Palestine has been facing heavy bombing from Israel for over a month, as well as a lack of access to food, water, medical aid, and fuel. What prompted this particular wave of unpaused violence was an attack by Hamas at an Israeli music festival that killed 1200 people.
For many of us, these events may have seemed to come out of the blue or to emerge out of an ancient issue too complex for us to untangle. Put simply, however, Palestinians have been under occupation by Israel for 75 years, and have been under blockade since 2007. Their struggles against their occupiers are unfortunately not new.
Social media has been shedding light on recent conditions in the Gaza Strip, thanks to journalists who are committed to sharing their experiences and those of others.
Bisan Owda is a filmmaker in her mid-20s who has continued to produce content throughout the escalating crisis. Since October 7th she has been documenting her experience, including her multiple displacements. Many of her videos start with her saying, “I’m Bisan from Gaza and I’m still alive,” acknowledging the people who check her account every day for updates, and the threats that she faces daily. She has given details about how many people have evacuated, how many people have been killed, and how people are using limited access to electricity to charge electronics. She has detailed the difficulties caused by a lack of Internet, electricity, and cellular connection.
On October 13th, Owda recorded her nightly routine of packing her belongings and leaving shoes by the door to be prepared to evacuate quickly if needed, and going to bed early due to the bombing intensifying during the night. Recently she made a video describing difficulties accessing bathrooms and showing the devastatingly long lines. Newer videos also capture her journey to the south of the Gaza Strip, after being displaced for the fifth time, and highlighting that people are still being injured and killed in this supposedly safer area.
Plestia Alaqad, 21, graduated in 2022, receiving a degree in New Media and Journalism. One of her earliest videos covering her experience, on October 9th, shows the escalation of her situation throughout a single day – from waking up to a damaged window due to a nearby bombing and evacuating by nighttime due to the danger. In an interview the next day, she clarified that October 7th was not the start of tensions between Israel and Palestine, noting that Palestine had been under blockade long before Hamas’ attack. The same day, she posted a video walking through a decimated neighborhood. In another post, she reflects on a sentiment that she had already had during aggressions before 2023: “Only in Gaza .. a genocide happens and the world doesn’t care .. doesn’t do anything.” Later, she began posting her diary entries, where she wrote of her struggles.
Many of Alaqad’s videos feature children, some who give her tea and food, others hugs. On November 8th she posted a video of a woman who had evacuated and taken her pets with her. She named a turtle that Plestia is holding after her, and the photo is captioned “Meet Plestia the 🐢”. In addition to creating this content and navigating the current situation, her Instagram account was hacked, with the hackers posing as her asking for donations. She has since regained access to her account and clarified that she is not asking for donations, continuing to share her experiences.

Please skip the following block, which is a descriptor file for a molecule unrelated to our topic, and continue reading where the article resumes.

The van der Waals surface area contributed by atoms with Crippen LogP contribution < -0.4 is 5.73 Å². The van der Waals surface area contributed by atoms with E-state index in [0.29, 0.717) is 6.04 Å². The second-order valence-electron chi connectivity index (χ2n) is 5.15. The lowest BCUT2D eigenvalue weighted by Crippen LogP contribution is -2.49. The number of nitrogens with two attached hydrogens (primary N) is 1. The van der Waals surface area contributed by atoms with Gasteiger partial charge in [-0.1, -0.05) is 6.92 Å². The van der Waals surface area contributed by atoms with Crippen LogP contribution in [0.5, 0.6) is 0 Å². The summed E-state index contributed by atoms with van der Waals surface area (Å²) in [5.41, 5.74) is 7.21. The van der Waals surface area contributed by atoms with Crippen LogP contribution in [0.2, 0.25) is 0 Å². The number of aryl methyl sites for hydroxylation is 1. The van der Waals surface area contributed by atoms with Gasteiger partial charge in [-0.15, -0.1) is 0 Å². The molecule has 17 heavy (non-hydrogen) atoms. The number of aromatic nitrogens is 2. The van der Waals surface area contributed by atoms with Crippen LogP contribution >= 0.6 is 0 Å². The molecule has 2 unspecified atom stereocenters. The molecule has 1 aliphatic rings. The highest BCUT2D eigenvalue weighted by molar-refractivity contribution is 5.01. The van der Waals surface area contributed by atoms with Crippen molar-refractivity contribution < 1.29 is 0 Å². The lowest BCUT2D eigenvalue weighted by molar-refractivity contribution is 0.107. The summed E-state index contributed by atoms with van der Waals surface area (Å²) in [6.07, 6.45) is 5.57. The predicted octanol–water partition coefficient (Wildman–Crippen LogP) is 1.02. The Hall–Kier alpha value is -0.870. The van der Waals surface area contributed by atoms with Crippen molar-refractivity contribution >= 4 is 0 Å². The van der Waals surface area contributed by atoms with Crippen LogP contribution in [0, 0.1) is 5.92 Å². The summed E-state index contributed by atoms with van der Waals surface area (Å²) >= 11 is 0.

Motaz Azaiza is a photographer in his mid-20s. He graduated from Al-Azhar University, which was destroyed by Israeli bombing in the past weeks. Between October 6th and October 7th, a brutal shift occurred in his Instagram feed, as he pivoted from capturing the beauty of Gaza and other locations to covering the assault. On October 8th, he visited a refugee camp with his camera and gave children the chance to play with it to lift their spirits. A video the next day starts with the camera pointed at the floor as deafening bombings take place nearby, the explosions lighting up the dirt in front of the photographer. Some of his photos and videos capture Gazans sitting on top of building remains, alone. In a few of them, he is the focus of the photograph, sitting atop the rubble in his press vest and hard hat.
As the number of evacuees increased, Azaiza began filming the families traveling on foot, in vehicles, and with animals on their way to the South, including a mother dragging her children behind her in carriers. Along with his photos and videos, he captures many moments in his Instagram stories; in some, entering destroyed buildings as people dig through the rubble to retrieve the inhabitants. On November 5th, with Plestia, he posted a video listing all of the places that are being bombed and demanding a ceasefire.
These journalists have since evacuated from Gaza City due to the bombing, but their content has also shown that no location in the Gaza Strip is truly safe. Among ever-worsening crises surrounding lack of food, water, medical supplies, and fuel, creators have also begun sharing instances of rain, as winter approaches, introducing new threats.